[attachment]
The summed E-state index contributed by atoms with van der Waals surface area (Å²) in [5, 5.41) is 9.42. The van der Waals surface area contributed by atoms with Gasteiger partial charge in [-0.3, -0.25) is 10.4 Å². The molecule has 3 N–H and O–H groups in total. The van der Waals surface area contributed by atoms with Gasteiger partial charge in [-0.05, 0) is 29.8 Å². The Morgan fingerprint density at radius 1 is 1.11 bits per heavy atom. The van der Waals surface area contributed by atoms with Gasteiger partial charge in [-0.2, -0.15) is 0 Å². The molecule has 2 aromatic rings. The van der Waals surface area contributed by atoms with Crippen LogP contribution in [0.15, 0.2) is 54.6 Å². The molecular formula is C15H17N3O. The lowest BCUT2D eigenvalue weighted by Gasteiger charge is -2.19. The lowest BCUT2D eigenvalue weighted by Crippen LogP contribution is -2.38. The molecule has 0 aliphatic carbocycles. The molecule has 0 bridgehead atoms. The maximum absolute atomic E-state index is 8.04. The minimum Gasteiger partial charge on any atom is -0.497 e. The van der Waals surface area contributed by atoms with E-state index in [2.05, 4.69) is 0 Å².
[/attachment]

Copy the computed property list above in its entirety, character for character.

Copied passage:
The summed E-state index contributed by atoms with van der Waals surface area (Å²) in [5, 5.41) is 9.42. The van der Waals surface area contributed by atoms with Gasteiger partial charge in [-0.3, -0.25) is 10.4 Å². The molecule has 3 N–H and O–H groups in total. The van der Waals surface area contributed by atoms with Gasteiger partial charge in [-0.05, 0) is 29.8 Å². The Morgan fingerprint density at radius 1 is 1.11 bits per heavy atom. The van der Waals surface area contributed by atoms with Gasteiger partial charge in [-0.2, -0.15) is 0 Å². The molecule has 2 aromatic rings. The van der Waals surface area contributed by atoms with Crippen LogP contribution in [0.15, 0.2) is 54.6 Å². The molecular formula is C15H17N3O. The lowest BCUT2D eigenvalue weighted by Gasteiger charge is -2.19. The lowest BCUT2D eigenvalue weighted by Crippen LogP contribution is -2.38. The molecule has 0 aliphatic carbocycles. The molecule has 0 bridgehead atoms. The maximum absolute atomic E-state index is 8.04. The minimum Gasteiger partial charge on any atom is -0.497 e. The van der Waals surface area contributed by atoms with E-state index in [2.05, 4.69) is 0 Å².